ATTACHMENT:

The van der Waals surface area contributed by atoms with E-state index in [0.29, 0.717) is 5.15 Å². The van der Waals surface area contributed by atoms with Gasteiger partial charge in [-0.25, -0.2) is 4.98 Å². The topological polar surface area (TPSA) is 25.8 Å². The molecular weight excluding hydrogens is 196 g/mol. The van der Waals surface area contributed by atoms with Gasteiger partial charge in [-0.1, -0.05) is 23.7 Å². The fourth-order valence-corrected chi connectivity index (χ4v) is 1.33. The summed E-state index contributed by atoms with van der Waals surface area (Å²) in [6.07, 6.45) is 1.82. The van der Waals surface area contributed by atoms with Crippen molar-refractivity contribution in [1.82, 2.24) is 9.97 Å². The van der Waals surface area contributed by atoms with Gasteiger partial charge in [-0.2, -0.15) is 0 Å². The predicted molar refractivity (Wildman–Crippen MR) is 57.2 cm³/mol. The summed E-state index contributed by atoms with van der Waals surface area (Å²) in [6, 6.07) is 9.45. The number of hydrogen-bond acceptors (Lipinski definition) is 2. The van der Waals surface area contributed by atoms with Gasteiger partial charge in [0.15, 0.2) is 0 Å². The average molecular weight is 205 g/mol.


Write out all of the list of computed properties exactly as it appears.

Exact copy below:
The van der Waals surface area contributed by atoms with E-state index in [0.29, 0.717) is 5.15 Å². The van der Waals surface area contributed by atoms with Gasteiger partial charge in [-0.25, -0.2) is 4.98 Å². The topological polar surface area (TPSA) is 25.8 Å². The molecular weight excluding hydrogens is 196 g/mol. The van der Waals surface area contributed by atoms with Gasteiger partial charge in [-0.1, -0.05) is 23.7 Å². The fourth-order valence-corrected chi connectivity index (χ4v) is 1.33. The summed E-state index contributed by atoms with van der Waals surface area (Å²) in [6.07, 6.45) is 1.82. The van der Waals surface area contributed by atoms with Crippen molar-refractivity contribution in [1.82, 2.24) is 9.97 Å². The van der Waals surface area contributed by atoms with Gasteiger partial charge in [-0.2, -0.15) is 0 Å². The predicted molar refractivity (Wildman–Crippen MR) is 57.2 cm³/mol. The summed E-state index contributed by atoms with van der Waals surface area (Å²) in [6, 6.07) is 9.45. The number of hydrogen-bond acceptors (Lipinski definition) is 2. The van der Waals surface area contributed by atoms with Gasteiger partial charge in [0.15, 0.2) is 0 Å². The average molecular weight is 205 g/mol.